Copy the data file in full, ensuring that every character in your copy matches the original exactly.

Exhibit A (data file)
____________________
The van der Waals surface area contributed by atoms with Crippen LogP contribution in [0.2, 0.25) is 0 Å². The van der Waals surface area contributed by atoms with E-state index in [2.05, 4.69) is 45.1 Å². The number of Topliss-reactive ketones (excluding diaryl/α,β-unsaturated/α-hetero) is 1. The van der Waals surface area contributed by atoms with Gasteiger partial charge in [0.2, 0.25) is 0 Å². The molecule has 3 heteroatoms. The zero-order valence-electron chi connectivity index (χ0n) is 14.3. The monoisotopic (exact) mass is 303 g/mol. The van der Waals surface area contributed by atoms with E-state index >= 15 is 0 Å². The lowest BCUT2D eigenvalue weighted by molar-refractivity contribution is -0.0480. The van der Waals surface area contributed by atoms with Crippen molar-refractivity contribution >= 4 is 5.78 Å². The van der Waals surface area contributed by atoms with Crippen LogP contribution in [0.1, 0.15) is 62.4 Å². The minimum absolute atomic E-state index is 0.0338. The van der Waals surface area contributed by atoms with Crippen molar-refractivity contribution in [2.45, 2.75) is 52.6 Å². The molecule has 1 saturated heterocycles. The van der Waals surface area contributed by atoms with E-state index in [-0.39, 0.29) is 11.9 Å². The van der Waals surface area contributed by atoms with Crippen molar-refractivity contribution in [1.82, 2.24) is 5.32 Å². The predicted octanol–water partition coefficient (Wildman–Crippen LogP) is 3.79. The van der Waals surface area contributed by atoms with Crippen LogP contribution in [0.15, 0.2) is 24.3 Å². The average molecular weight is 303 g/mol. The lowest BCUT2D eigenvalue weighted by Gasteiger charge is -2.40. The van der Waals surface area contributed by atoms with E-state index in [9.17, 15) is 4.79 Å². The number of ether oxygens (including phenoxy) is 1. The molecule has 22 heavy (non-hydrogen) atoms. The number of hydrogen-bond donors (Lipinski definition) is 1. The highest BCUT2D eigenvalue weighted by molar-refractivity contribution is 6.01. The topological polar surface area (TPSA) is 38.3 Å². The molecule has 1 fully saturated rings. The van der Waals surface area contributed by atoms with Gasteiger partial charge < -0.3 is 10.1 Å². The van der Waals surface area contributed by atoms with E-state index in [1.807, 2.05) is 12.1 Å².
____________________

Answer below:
The van der Waals surface area contributed by atoms with Crippen LogP contribution in [0.2, 0.25) is 0 Å². The van der Waals surface area contributed by atoms with E-state index in [2.05, 4.69) is 45.1 Å². The number of Topliss-reactive ketones (excluding diaryl/α,β-unsaturated/α-hetero) is 1. The van der Waals surface area contributed by atoms with Gasteiger partial charge in [0.2, 0.25) is 0 Å². The molecule has 3 heteroatoms. The zero-order valence-electron chi connectivity index (χ0n) is 14.3. The monoisotopic (exact) mass is 303 g/mol. The van der Waals surface area contributed by atoms with E-state index >= 15 is 0 Å². The lowest BCUT2D eigenvalue weighted by molar-refractivity contribution is -0.0480. The van der Waals surface area contributed by atoms with Crippen molar-refractivity contribution >= 4 is 5.78 Å². The van der Waals surface area contributed by atoms with Crippen LogP contribution in [0.1, 0.15) is 62.4 Å². The minimum absolute atomic E-state index is 0.0338. The van der Waals surface area contributed by atoms with Crippen molar-refractivity contribution in [2.45, 2.75) is 52.6 Å². The molecule has 1 saturated heterocycles. The van der Waals surface area contributed by atoms with E-state index in [-0.39, 0.29) is 11.9 Å². The van der Waals surface area contributed by atoms with Crippen molar-refractivity contribution in [1.82, 2.24) is 5.32 Å². The predicted octanol–water partition coefficient (Wildman–Crippen LogP) is 3.79. The van der Waals surface area contributed by atoms with Crippen LogP contribution in [0.15, 0.2) is 24.3 Å². The average molecular weight is 303 g/mol. The lowest BCUT2D eigenvalue weighted by Gasteiger charge is -2.40. The van der Waals surface area contributed by atoms with E-state index in [9.17, 15) is 4.79 Å². The number of ether oxygens (including phenoxy) is 1. The molecule has 22 heavy (non-hydrogen) atoms. The number of hydrogen-bond donors (Lipinski definition) is 1. The highest BCUT2D eigenvalue weighted by molar-refractivity contribution is 6.01. The topological polar surface area (TPSA) is 38.3 Å². The molecule has 1 fully saturated rings. The van der Waals surface area contributed by atoms with Gasteiger partial charge < -0.3 is 10.1 Å². The van der Waals surface area contributed by atoms with E-state index in [1.807, 2.05) is 12.1 Å².